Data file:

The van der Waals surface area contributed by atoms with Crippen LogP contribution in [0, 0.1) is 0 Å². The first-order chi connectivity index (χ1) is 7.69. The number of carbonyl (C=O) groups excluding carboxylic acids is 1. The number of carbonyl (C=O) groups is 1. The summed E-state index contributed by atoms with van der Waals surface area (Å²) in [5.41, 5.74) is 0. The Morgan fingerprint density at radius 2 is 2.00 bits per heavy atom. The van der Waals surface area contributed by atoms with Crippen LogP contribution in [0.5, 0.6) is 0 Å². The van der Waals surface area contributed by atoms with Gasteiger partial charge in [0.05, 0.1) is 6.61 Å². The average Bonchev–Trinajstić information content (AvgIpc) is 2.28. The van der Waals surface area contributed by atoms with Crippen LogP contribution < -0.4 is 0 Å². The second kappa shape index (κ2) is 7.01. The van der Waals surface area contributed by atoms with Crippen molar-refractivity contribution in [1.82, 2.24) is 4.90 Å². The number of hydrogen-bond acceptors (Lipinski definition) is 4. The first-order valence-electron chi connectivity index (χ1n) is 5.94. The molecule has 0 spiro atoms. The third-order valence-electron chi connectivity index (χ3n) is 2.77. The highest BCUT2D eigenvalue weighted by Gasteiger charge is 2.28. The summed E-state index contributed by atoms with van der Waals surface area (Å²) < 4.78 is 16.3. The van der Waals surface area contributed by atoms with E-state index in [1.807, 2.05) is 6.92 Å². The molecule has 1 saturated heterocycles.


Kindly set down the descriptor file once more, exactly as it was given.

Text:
The van der Waals surface area contributed by atoms with Crippen LogP contribution in [0, 0.1) is 0 Å². The first-order chi connectivity index (χ1) is 7.69. The number of carbonyl (C=O) groups excluding carboxylic acids is 1. The number of carbonyl (C=O) groups is 1. The summed E-state index contributed by atoms with van der Waals surface area (Å²) in [5.41, 5.74) is 0. The Morgan fingerprint density at radius 2 is 2.00 bits per heavy atom. The van der Waals surface area contributed by atoms with Crippen LogP contribution in [0.5, 0.6) is 0 Å². The van der Waals surface area contributed by atoms with Gasteiger partial charge in [0.05, 0.1) is 6.61 Å². The average Bonchev–Trinajstić information content (AvgIpc) is 2.28. The van der Waals surface area contributed by atoms with Crippen LogP contribution < -0.4 is 0 Å². The second kappa shape index (κ2) is 7.01. The van der Waals surface area contributed by atoms with Crippen molar-refractivity contribution in [1.82, 2.24) is 4.90 Å². The number of hydrogen-bond acceptors (Lipinski definition) is 4. The first-order valence-electron chi connectivity index (χ1n) is 5.94. The molecule has 0 spiro atoms. The third-order valence-electron chi connectivity index (χ3n) is 2.77. The highest BCUT2D eigenvalue weighted by Gasteiger charge is 2.28. The summed E-state index contributed by atoms with van der Waals surface area (Å²) < 4.78 is 16.3. The van der Waals surface area contributed by atoms with E-state index in [1.807, 2.05) is 6.92 Å². The molecule has 1 saturated heterocycles.